To set the scene, you have to envision the throngs that came bursting forth to celebrate the Jewish Passover. The feast is a few days yet, but everyone is in place, crowding Jerusalem and the surrounding areas... like Bethany. Only 1.5 miles from Jerusalem, Bethany was still buzzing from the obvious and undeniable resuscitation of one resident named Lazarus, the brother of Mary and Martha, who had been dead and buried 4 days. The Man responsible for this tremendous outbreak of divine power was Jesus of Nazareth. This Man, accredited to all Israel by miracles, signs, and wonders was now headed to Jerusalem.
The Passover, as a feast hearkening back to God's deliverance of the Israelites from Egyptian Pharoah, has both a spiritual and cultural element to it. Spiritually, it represented God's faithfulness to His promises concerning the Patriarchs: Abraham, Isaac, and Jacob and to provide their descendants with a land of their own. But culturally, the Passover in those days was colored with nationalistic fervor and expectation for a renewal of Israel's glory days. These people were in the moment and feeling like God's deliverance was at hand. They were looking for a glorious King, Lion of the Tribe of Judah. But ironically, it's the Greeks and not the Jews, according to John 12:20 who are looking for Jesus. And this is how Jesus spoke to them,
"The hour has come for the Son of Man to be glorified. I tell you the truth, unless a kernel of wheat falls to the ground and dies, it remains only a single seed. But if it dies, it produces many seeds. The man who loves his life will lose it, while the man who hates his life in this world will keep it for eternal life. Whoever serves me must follow me; and where I am, my servant also will be. My father will honor the one who serves me. Now my heart is trouble, and what shall I say? 'Father, save me from this hour'? No, it was for this very reason I came to this hour. Father, glorify your name!
John 12:23-28 (NIV)
On the one hand, Jesus speaks of glory for the Son of Man and yet his words plainly depict pictures of death. Not a student of Madison Avenue, Jesus makes no apology as He gives His servants a straightforward invitation to die with Him. What else could He be saying when he says "whoever serves me just follow me"? Make no mistake, Jesus is headed for the cross and is convinced that the cross is where both He and the Father will be glorified.
But who wants to serve a King with a death-wish?
The favorite verse of every minister of music is John 12:32: "But I, when I am lifted up form the earth, will draw all men to myself." Then the music gets loud and boisterous because we want to "lift him up" with glorious sounds befitting a king. Of course, we glory in the wrong things because seldom do we connect that verse with the one following it which says, "He said this to show the kind of death he was going to die." Jesus is the speaker and is again promoting His death, not as the end, but as the beginning of the revelation of His glory. When you think of John 12:32, do you glory in the cross so that you die to yourself? Or do you get excited because the music just got hype?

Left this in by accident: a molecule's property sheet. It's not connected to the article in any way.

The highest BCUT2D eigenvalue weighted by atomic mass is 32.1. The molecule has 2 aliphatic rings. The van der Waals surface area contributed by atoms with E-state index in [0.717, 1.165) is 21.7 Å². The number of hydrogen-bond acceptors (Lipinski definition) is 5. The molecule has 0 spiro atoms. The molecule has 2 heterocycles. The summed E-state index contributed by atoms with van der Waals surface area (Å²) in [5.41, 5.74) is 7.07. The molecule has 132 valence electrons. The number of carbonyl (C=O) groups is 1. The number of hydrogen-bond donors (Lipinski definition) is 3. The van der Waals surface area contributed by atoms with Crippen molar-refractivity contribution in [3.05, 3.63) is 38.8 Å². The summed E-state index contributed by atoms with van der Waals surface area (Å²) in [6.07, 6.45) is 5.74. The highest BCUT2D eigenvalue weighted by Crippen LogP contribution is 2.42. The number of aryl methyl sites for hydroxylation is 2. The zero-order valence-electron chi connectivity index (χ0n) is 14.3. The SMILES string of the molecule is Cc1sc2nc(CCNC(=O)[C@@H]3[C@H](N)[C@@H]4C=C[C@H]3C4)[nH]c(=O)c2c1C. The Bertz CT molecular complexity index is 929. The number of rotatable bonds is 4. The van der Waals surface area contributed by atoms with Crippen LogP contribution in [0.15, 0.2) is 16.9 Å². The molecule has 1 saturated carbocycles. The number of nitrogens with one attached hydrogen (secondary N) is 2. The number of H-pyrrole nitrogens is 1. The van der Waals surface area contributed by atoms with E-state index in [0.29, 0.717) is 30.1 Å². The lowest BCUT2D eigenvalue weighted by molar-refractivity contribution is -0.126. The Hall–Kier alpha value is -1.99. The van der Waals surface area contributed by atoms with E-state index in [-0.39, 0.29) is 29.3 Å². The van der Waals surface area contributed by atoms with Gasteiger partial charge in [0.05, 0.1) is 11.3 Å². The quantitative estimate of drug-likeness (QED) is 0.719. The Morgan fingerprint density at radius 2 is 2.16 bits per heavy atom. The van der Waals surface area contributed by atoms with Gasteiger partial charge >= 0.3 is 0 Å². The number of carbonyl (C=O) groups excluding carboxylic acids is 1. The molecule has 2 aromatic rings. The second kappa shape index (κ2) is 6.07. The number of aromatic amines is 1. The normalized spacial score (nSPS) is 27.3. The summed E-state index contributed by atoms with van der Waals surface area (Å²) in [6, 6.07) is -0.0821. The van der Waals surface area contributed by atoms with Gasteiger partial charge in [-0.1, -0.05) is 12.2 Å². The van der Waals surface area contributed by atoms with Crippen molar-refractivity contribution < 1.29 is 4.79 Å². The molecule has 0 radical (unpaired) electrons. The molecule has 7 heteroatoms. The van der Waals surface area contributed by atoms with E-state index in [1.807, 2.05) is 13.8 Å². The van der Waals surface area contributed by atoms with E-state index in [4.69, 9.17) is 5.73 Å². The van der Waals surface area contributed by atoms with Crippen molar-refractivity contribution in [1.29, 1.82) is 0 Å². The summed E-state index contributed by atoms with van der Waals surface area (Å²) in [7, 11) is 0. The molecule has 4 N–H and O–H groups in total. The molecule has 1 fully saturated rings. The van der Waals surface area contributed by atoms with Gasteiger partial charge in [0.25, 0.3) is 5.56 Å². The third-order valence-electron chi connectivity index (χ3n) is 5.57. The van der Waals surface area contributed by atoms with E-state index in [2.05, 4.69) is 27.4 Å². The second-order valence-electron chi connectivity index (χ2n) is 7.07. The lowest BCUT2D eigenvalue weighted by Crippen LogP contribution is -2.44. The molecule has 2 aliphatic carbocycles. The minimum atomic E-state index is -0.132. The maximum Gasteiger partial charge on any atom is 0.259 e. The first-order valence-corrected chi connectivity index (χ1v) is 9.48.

John's gospel stays with this theme of mind-bending glory when in verse 41 John refers to Isaiah 6:10 to say that Isaiah saw the glory of Jesus. But we know that there was only one vision in Isaiah 6 and that vision was of the LORD Himself. In essence, John is telling us that the glorious vision of Isaiah was in fact a vision of Jesus. That vision is glorious, but it doesn't add up in the human mind how that Being and His glory is the same as this Jesus and the "glory" of dying.
But what is glorious to God is not glorious to men. To the eternal God, it is a glorious thing for men to renounce what is temporal for what will never end. To Him, a man is glorious if he loves faithfulness to God more than he loves gratifying his failing flesh. To Him, the man laying down his life for his friends is glorious. God will glorify those who live and look like the Son of Man. And as I heard in Pastor Walker's wonderful sermon today, "We have to live for Christ in order to look like Christ." Truly, the glory of the Father is bestowed on the man who overcomes himself by the power of the Holy Spirit. That one is crucified with Christ in the likeness of His death so that he/she will be raised to life in the likeness of Christ's resurrection.
But just like the throngs in Jesus' day, if you look for the kingly lion on this earth, you will miss the lamb. If you miss the lamb, you will miss the sacrifice. If you miss the sacrifice, you will miss the Christ of the sacrifice. No cross, no crown.
In his vision on the Isle of Patmos, John saw a scroll in the right hand of God Most High. The scroll had seven seals on it and no one anywhere could open it. John wept because no one was worthy to open the scroll. But at that moment, an elder said to him, "Do not weep! See, the Lion of the tribe of Judah, the Root of David has triumphed. He is able to open the scroll and its seven seals". But when John looks for the Lion, he sees a Lamb that looked like it had been slain, standing in the center of the throne. It's an amazing vision because who would expect a lamb when a lion has been announced? Who would have guessed that they were one and the same? So it is on earth as it is in heaven.